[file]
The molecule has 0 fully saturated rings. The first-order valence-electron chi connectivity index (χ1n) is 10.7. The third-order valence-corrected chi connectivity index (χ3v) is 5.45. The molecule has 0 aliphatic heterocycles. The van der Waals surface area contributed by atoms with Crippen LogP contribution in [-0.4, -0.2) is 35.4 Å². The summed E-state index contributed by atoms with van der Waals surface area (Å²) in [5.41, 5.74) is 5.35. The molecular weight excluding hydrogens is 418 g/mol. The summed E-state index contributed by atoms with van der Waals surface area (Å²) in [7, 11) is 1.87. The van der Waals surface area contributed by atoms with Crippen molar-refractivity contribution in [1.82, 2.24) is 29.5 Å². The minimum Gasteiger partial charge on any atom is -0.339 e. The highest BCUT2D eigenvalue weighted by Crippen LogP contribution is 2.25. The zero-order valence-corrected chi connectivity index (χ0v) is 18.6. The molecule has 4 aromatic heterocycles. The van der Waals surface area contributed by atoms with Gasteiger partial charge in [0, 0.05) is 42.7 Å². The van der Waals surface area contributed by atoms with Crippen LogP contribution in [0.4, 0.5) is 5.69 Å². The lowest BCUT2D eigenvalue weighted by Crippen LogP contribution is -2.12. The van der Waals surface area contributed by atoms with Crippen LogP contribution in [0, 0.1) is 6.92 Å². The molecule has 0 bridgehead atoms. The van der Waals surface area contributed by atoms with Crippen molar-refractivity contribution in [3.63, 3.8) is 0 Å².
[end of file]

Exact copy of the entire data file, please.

The molecule has 0 fully saturated rings. The first-order valence-electron chi connectivity index (χ1n) is 10.7. The third-order valence-corrected chi connectivity index (χ3v) is 5.45. The molecule has 0 aliphatic heterocycles. The van der Waals surface area contributed by atoms with Crippen LogP contribution in [-0.4, -0.2) is 35.4 Å². The summed E-state index contributed by atoms with van der Waals surface area (Å²) in [5.41, 5.74) is 5.35. The molecular weight excluding hydrogens is 418 g/mol. The summed E-state index contributed by atoms with van der Waals surface area (Å²) in [7, 11) is 1.87. The van der Waals surface area contributed by atoms with Crippen molar-refractivity contribution in [1.82, 2.24) is 29.5 Å². The minimum Gasteiger partial charge on any atom is -0.339 e. The highest BCUT2D eigenvalue weighted by Crippen LogP contribution is 2.25. The zero-order valence-corrected chi connectivity index (χ0v) is 18.6. The molecule has 4 aromatic heterocycles. The van der Waals surface area contributed by atoms with Gasteiger partial charge in [0, 0.05) is 42.7 Å². The van der Waals surface area contributed by atoms with Crippen LogP contribution in [0.4, 0.5) is 5.69 Å². The lowest BCUT2D eigenvalue weighted by Crippen LogP contribution is -2.12. The van der Waals surface area contributed by atoms with Crippen LogP contribution in [0, 0.1) is 6.92 Å². The molecule has 0 bridgehead atoms. The van der Waals surface area contributed by atoms with Crippen molar-refractivity contribution in [3.63, 3.8) is 0 Å².